The Devastating Wildfires Tearing Through California

Strong winds were blowing again on Monday in California, and that is very bad news for millions of people hoping to avoid some of the most destructive wildfires the state has ever seen.

Whipping winds and tinder-dry conditions threaten areas statewide through the rest of the week, fire officials warned.

Officials also said that it could take weeks to fully contain the deadly wildfires raging across Northern and Southern California. At least 31 people have been killed, and that number is likely to grow.

The so-called "Camp Fire" alone has burned more than 6,000 structures, making the Northern California blaze the most destructive fire in state history. Thousands more structures were in danger.

The "Camp Fire" is one of three major wildfires burning in the state. The "Woolsey Fire" and "Hill Fire" are burning northwest of Los Angeles.

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New Fires Ignite In Southern California

Two new fires ignited on Monday morning in Southern California, fire officials said. Ventura County Fire Chief Mark Lorenzen said at a press conference that the fires started within minutes of each other.

One of the fires started south of State Route 188. Authorities were closing the highway in both directions, Lorenzen said.

Evacuations were also being carried out in the Lake Manor and Box Canyon areas.

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Patients Evacuated From Hospital As Fire Closed In

A registered nurse was one of several hospital staff members in Northern California who helped evacuate patients as the "Camp Fire" closed in, CBS News correspondent Mireya Villarreal reports. Darrell Wilken and his patients fled the raging flames in Paradise, which was nearly wiped out.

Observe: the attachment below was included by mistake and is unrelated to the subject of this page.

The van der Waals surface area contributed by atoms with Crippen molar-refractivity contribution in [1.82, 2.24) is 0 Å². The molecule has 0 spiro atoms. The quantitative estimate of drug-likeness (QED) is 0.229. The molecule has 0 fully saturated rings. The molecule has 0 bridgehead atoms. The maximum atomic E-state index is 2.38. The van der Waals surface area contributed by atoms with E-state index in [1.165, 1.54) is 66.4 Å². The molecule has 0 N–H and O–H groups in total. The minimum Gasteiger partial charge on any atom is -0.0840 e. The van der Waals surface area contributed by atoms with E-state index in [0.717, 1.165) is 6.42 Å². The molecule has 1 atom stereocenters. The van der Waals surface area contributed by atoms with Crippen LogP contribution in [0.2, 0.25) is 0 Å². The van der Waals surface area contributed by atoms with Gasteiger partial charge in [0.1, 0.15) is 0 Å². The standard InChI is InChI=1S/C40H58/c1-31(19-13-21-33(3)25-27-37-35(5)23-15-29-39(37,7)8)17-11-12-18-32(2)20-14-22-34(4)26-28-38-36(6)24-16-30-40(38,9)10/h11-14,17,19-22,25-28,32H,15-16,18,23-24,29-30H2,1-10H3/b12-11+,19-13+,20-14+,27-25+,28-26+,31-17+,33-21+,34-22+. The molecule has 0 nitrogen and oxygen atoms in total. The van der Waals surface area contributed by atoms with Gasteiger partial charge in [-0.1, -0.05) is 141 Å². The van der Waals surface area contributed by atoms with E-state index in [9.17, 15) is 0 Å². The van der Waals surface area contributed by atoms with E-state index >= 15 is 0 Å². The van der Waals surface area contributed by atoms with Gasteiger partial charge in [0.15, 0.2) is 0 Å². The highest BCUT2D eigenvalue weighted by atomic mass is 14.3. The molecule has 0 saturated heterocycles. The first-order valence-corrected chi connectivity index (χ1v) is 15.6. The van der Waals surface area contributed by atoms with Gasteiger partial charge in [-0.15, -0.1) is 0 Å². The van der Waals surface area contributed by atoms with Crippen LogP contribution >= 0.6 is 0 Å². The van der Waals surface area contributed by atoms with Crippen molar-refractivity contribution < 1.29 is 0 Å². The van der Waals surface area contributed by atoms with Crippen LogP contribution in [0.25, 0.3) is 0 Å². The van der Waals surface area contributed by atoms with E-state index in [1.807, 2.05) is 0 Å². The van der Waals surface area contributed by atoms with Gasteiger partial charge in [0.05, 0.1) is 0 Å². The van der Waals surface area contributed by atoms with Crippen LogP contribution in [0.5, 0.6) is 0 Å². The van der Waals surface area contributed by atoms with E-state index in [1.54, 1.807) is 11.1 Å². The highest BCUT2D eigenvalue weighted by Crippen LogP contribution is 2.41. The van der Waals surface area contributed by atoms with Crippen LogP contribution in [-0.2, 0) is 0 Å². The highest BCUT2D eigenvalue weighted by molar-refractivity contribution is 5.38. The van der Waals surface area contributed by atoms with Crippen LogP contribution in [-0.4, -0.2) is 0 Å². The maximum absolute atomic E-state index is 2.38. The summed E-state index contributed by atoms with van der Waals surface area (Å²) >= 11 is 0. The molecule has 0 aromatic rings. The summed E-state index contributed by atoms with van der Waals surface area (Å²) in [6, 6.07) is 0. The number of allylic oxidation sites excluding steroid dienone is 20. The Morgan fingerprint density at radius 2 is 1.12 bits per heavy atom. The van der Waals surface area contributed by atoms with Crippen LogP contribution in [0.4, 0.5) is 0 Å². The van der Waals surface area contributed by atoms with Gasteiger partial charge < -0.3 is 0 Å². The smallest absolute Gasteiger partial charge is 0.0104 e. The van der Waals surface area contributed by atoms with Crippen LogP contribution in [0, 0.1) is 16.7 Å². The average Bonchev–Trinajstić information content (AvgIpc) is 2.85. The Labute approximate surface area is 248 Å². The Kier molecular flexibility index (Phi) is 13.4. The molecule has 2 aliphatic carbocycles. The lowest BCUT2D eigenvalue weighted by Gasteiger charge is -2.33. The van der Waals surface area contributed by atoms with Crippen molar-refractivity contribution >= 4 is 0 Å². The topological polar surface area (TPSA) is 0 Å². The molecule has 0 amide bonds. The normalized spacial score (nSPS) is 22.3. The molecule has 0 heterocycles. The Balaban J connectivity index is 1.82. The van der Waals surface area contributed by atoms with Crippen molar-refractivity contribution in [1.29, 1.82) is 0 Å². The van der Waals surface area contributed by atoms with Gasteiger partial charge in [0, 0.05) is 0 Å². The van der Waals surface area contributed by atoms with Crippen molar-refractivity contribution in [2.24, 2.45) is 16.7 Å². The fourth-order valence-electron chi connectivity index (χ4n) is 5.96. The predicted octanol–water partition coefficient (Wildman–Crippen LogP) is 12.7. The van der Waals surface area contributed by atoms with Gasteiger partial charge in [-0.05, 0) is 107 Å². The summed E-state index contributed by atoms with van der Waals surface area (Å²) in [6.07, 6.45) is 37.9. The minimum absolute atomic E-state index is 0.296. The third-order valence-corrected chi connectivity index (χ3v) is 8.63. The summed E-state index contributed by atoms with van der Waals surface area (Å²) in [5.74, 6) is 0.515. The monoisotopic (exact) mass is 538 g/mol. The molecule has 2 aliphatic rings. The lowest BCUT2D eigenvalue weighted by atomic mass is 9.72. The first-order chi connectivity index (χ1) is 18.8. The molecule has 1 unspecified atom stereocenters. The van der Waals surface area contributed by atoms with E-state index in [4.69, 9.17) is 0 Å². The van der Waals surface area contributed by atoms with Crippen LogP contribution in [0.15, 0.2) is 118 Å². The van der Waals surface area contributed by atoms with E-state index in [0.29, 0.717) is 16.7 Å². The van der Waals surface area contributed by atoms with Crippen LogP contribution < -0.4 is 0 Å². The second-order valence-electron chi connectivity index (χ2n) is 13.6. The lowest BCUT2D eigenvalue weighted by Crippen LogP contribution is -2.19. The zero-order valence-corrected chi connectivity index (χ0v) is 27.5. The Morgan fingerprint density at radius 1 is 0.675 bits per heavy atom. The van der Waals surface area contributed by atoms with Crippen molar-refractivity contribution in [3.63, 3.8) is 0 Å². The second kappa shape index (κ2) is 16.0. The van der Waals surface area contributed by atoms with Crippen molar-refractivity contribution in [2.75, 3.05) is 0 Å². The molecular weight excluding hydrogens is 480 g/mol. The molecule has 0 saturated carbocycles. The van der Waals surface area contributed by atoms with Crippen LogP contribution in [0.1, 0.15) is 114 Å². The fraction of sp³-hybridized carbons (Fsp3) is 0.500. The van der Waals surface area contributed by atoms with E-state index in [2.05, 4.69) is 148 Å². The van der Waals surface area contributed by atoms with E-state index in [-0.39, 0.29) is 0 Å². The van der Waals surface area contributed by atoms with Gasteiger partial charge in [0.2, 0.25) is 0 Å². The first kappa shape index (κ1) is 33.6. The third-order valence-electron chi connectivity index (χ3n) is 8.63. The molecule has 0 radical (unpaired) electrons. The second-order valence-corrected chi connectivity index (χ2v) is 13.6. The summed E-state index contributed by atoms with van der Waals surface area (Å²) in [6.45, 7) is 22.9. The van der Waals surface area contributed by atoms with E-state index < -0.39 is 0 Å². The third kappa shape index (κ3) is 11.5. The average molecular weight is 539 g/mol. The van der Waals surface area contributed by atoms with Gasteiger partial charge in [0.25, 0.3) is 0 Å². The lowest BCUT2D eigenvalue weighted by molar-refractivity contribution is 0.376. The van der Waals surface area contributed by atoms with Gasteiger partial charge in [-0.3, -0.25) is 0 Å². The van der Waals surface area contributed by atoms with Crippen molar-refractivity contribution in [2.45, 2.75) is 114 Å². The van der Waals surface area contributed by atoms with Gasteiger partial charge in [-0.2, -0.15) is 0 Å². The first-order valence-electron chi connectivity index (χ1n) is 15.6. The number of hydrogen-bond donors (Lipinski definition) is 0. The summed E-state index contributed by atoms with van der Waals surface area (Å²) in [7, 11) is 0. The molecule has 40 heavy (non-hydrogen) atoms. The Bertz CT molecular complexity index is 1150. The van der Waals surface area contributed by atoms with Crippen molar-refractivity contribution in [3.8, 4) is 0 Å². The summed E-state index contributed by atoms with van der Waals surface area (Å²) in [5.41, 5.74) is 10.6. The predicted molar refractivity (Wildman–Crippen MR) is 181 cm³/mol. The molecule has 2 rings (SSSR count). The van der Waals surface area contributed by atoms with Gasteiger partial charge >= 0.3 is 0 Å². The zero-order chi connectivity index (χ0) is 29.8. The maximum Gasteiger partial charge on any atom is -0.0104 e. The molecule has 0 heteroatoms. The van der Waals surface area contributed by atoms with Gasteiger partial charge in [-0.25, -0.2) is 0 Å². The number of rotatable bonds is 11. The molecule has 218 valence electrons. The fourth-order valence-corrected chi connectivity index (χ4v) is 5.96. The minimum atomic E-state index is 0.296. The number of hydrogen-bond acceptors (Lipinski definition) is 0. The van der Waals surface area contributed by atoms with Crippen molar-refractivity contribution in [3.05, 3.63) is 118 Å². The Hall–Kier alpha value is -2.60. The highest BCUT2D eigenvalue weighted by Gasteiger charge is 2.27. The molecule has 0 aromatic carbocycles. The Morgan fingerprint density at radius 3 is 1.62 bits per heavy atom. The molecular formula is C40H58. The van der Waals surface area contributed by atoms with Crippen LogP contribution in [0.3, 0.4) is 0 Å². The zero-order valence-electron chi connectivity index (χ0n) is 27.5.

"It was everywhere," Wilken said. He had three patients, two critical, in his car.

Vehicles around him were on fire. He thought they may be next, so he and his patients called their families to say goodbye.

"What do you do when you go through hell?" Wilken said. "You just keep going."

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It took them more three hours to get through hell. "I'm still shaking, every time I talk about it," Wilken said.

Winds Threaten To Undo Firefighters' Progress

Winds threatened to undo the progress that firefighters made over the weekend, "CBS Evening News" anchor Jeff Glor reports from Calabasas, California, on the western edge of Los Angeles County. On Sunday night, officials ordered all of the nearly 25,000 people who live in Calabasas to evacuate.

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Winds began picking up overnight Sunday with one gust measured at 58 mph (93 km/h) Gusts this week were forecast to hit as high as 70 mph (112 km/h).

The gusts are what make the fires spread so quickly. The winds also threaten to ground helicopters and planes that are used to drop water, which could force crews to fight the flames solely from the ground.

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"Camp Fire" Jumps Across Part Of Lake

The "Camp Fire" was active all night long Sunday and jumped 300 feet (91. metres) across a portion of Lake Oroville at least three times, Jonathan Pangburn, a fire behavior specialist at Cal Fire, said Monday morning. Officials said more than 4,500 firefighters are on day four of their battle against the blaze.

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After a lull of strong winds that make for dangerous fire conditions, the area near Paradise -- a town of 27,000 that was largely incinerated Thursday -- will have wind gusts as high as 40 mph (64 km/h) by Monday evening.

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